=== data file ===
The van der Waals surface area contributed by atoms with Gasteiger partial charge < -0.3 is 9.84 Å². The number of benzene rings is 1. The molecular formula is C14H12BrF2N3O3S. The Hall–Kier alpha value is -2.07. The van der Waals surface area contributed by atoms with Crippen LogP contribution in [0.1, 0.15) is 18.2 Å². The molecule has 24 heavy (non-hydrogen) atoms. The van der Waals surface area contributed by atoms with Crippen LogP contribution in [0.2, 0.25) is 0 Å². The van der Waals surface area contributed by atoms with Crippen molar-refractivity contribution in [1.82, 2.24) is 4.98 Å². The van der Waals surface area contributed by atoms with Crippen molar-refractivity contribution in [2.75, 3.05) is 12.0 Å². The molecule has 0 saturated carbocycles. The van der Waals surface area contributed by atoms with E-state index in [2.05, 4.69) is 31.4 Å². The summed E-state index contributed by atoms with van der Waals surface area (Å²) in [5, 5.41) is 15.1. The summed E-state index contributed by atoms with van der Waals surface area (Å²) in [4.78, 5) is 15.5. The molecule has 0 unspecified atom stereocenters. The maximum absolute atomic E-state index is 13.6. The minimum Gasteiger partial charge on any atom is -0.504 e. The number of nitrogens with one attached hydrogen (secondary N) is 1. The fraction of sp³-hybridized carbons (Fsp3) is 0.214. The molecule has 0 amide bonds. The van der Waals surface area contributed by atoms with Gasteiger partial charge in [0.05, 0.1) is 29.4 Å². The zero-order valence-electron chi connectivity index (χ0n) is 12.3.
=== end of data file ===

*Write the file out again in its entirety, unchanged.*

The van der Waals surface area contributed by atoms with Gasteiger partial charge < -0.3 is 9.84 Å². The number of benzene rings is 1. The molecular formula is C14H12BrF2N3O3S. The Hall–Kier alpha value is -2.07. The van der Waals surface area contributed by atoms with Crippen LogP contribution in [0.1, 0.15) is 18.2 Å². The molecule has 24 heavy (non-hydrogen) atoms. The van der Waals surface area contributed by atoms with Crippen LogP contribution in [0.2, 0.25) is 0 Å². The van der Waals surface area contributed by atoms with Crippen molar-refractivity contribution in [1.82, 2.24) is 4.98 Å². The van der Waals surface area contributed by atoms with Crippen molar-refractivity contribution in [2.75, 3.05) is 12.0 Å². The molecule has 0 saturated carbocycles. The van der Waals surface area contributed by atoms with E-state index in [2.05, 4.69) is 31.4 Å². The summed E-state index contributed by atoms with van der Waals surface area (Å²) in [5, 5.41) is 15.1. The summed E-state index contributed by atoms with van der Waals surface area (Å²) in [4.78, 5) is 15.5. The molecule has 0 unspecified atom stereocenters. The maximum absolute atomic E-state index is 13.6. The minimum Gasteiger partial charge on any atom is -0.504 e. The number of nitrogens with one attached hydrogen (secondary N) is 1. The fraction of sp³-hybridized carbons (Fsp3) is 0.214. The molecule has 0 amide bonds. The van der Waals surface area contributed by atoms with Gasteiger partial charge in [0.05, 0.1) is 29.4 Å². The zero-order valence-electron chi connectivity index (χ0n) is 12.3.